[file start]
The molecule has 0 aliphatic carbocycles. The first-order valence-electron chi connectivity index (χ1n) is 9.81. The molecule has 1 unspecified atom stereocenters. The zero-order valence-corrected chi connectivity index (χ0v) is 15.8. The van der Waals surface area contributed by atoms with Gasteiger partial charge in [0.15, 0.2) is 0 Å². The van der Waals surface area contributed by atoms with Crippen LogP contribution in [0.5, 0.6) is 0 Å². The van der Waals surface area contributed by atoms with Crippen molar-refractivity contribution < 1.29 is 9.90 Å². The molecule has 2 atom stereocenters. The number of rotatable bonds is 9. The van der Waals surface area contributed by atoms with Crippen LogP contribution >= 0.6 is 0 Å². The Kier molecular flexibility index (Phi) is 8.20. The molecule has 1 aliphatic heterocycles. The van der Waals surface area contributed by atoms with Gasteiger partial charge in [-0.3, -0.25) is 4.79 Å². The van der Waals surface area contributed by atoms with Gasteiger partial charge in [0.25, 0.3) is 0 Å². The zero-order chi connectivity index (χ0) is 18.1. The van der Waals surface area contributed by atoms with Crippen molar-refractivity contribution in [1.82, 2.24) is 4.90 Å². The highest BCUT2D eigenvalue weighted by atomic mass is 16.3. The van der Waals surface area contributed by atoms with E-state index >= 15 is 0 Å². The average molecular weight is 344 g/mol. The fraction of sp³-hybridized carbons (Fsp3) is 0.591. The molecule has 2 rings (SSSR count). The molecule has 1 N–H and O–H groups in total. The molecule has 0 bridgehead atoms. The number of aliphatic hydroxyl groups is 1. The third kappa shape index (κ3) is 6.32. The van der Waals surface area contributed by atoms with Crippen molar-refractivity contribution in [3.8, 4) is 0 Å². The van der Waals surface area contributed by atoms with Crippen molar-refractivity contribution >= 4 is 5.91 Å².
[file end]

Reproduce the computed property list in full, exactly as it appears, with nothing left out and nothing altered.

The molecule has 0 aliphatic carbocycles. The first-order valence-electron chi connectivity index (χ1n) is 9.81. The molecule has 1 unspecified atom stereocenters. The zero-order valence-corrected chi connectivity index (χ0v) is 15.8. The van der Waals surface area contributed by atoms with Gasteiger partial charge in [0.15, 0.2) is 0 Å². The van der Waals surface area contributed by atoms with Crippen LogP contribution in [0.5, 0.6) is 0 Å². The van der Waals surface area contributed by atoms with Crippen molar-refractivity contribution < 1.29 is 9.90 Å². The molecule has 2 atom stereocenters. The number of rotatable bonds is 9. The van der Waals surface area contributed by atoms with Crippen LogP contribution >= 0.6 is 0 Å². The Kier molecular flexibility index (Phi) is 8.20. The molecule has 1 aliphatic heterocycles. The van der Waals surface area contributed by atoms with Gasteiger partial charge in [-0.3, -0.25) is 4.79 Å². The van der Waals surface area contributed by atoms with Gasteiger partial charge in [0.25, 0.3) is 0 Å². The zero-order chi connectivity index (χ0) is 18.1. The van der Waals surface area contributed by atoms with Crippen molar-refractivity contribution in [1.82, 2.24) is 4.90 Å². The highest BCUT2D eigenvalue weighted by atomic mass is 16.3. The van der Waals surface area contributed by atoms with E-state index >= 15 is 0 Å². The average molecular weight is 344 g/mol. The fraction of sp³-hybridized carbons (Fsp3) is 0.591. The molecule has 2 rings (SSSR count). The molecule has 1 N–H and O–H groups in total. The molecule has 0 bridgehead atoms. The number of aliphatic hydroxyl groups is 1. The third kappa shape index (κ3) is 6.32. The van der Waals surface area contributed by atoms with Crippen molar-refractivity contribution in [3.8, 4) is 0 Å². The van der Waals surface area contributed by atoms with Crippen molar-refractivity contribution >= 4 is 5.91 Å².